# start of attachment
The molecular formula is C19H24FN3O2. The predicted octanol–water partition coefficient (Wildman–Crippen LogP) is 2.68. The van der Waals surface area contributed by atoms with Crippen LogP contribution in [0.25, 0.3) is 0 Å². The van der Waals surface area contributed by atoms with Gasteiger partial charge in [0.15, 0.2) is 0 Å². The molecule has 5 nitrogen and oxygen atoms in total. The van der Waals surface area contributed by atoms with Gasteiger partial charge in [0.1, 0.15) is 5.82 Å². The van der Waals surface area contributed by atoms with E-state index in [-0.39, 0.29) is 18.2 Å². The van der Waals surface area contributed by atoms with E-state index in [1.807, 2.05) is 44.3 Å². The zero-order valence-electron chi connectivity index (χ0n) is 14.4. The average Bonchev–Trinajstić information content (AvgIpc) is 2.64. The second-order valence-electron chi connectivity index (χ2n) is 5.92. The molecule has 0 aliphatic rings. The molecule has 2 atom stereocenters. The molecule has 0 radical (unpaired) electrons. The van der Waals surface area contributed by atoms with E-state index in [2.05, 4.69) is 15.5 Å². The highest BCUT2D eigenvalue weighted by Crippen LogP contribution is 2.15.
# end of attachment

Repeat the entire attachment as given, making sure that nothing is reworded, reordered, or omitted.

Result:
The molecular formula is C19H24FN3O2. The predicted octanol–water partition coefficient (Wildman–Crippen LogP) is 2.68. The van der Waals surface area contributed by atoms with Crippen LogP contribution in [0.25, 0.3) is 0 Å². The van der Waals surface area contributed by atoms with Gasteiger partial charge in [0.15, 0.2) is 0 Å². The molecule has 5 nitrogen and oxygen atoms in total. The van der Waals surface area contributed by atoms with Gasteiger partial charge in [0.1, 0.15) is 5.82 Å². The van der Waals surface area contributed by atoms with E-state index in [-0.39, 0.29) is 18.2 Å². The van der Waals surface area contributed by atoms with E-state index in [1.807, 2.05) is 44.3 Å². The zero-order valence-electron chi connectivity index (χ0n) is 14.4. The average Bonchev–Trinajstić information content (AvgIpc) is 2.64. The second-order valence-electron chi connectivity index (χ2n) is 5.92. The molecule has 0 aliphatic rings. The molecule has 2 atom stereocenters. The molecule has 0 radical (unpaired) electrons. The van der Waals surface area contributed by atoms with E-state index in [2.05, 4.69) is 15.5 Å². The highest BCUT2D eigenvalue weighted by Crippen LogP contribution is 2.15.